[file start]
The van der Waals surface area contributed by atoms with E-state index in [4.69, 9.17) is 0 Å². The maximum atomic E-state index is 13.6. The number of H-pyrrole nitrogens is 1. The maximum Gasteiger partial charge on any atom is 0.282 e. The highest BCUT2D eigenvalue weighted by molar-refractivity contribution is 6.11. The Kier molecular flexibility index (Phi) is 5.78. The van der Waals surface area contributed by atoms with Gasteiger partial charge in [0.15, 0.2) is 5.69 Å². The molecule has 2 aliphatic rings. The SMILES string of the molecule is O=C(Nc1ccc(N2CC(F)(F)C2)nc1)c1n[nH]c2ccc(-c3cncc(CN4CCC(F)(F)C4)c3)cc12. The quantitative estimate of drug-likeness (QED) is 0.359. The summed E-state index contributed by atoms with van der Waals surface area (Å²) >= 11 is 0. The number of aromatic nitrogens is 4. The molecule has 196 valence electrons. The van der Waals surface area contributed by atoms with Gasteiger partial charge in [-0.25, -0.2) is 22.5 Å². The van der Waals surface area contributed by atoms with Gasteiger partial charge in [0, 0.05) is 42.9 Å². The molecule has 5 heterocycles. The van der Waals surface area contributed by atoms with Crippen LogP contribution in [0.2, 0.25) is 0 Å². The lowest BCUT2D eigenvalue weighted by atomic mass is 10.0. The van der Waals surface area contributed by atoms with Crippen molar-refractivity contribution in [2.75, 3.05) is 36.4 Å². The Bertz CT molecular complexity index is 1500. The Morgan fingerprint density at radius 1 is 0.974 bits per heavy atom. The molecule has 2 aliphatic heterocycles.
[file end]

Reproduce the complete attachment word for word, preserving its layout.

The van der Waals surface area contributed by atoms with E-state index in [4.69, 9.17) is 0 Å². The maximum atomic E-state index is 13.6. The number of H-pyrrole nitrogens is 1. The maximum Gasteiger partial charge on any atom is 0.282 e. The highest BCUT2D eigenvalue weighted by molar-refractivity contribution is 6.11. The Kier molecular flexibility index (Phi) is 5.78. The van der Waals surface area contributed by atoms with Gasteiger partial charge in [0.15, 0.2) is 5.69 Å². The molecule has 2 aliphatic rings. The SMILES string of the molecule is O=C(Nc1ccc(N2CC(F)(F)C2)nc1)c1n[nH]c2ccc(-c3cncc(CN4CCC(F)(F)C4)c3)cc12. The quantitative estimate of drug-likeness (QED) is 0.359. The summed E-state index contributed by atoms with van der Waals surface area (Å²) >= 11 is 0. The number of aromatic nitrogens is 4. The molecule has 196 valence electrons. The van der Waals surface area contributed by atoms with Gasteiger partial charge in [-0.25, -0.2) is 22.5 Å². The van der Waals surface area contributed by atoms with Gasteiger partial charge in [0, 0.05) is 42.9 Å². The molecule has 5 heterocycles. The van der Waals surface area contributed by atoms with Crippen LogP contribution in [0.2, 0.25) is 0 Å². The lowest BCUT2D eigenvalue weighted by atomic mass is 10.0. The van der Waals surface area contributed by atoms with Crippen molar-refractivity contribution in [2.75, 3.05) is 36.4 Å². The Bertz CT molecular complexity index is 1500. The Morgan fingerprint density at radius 1 is 0.974 bits per heavy atom. The molecule has 2 aliphatic heterocycles.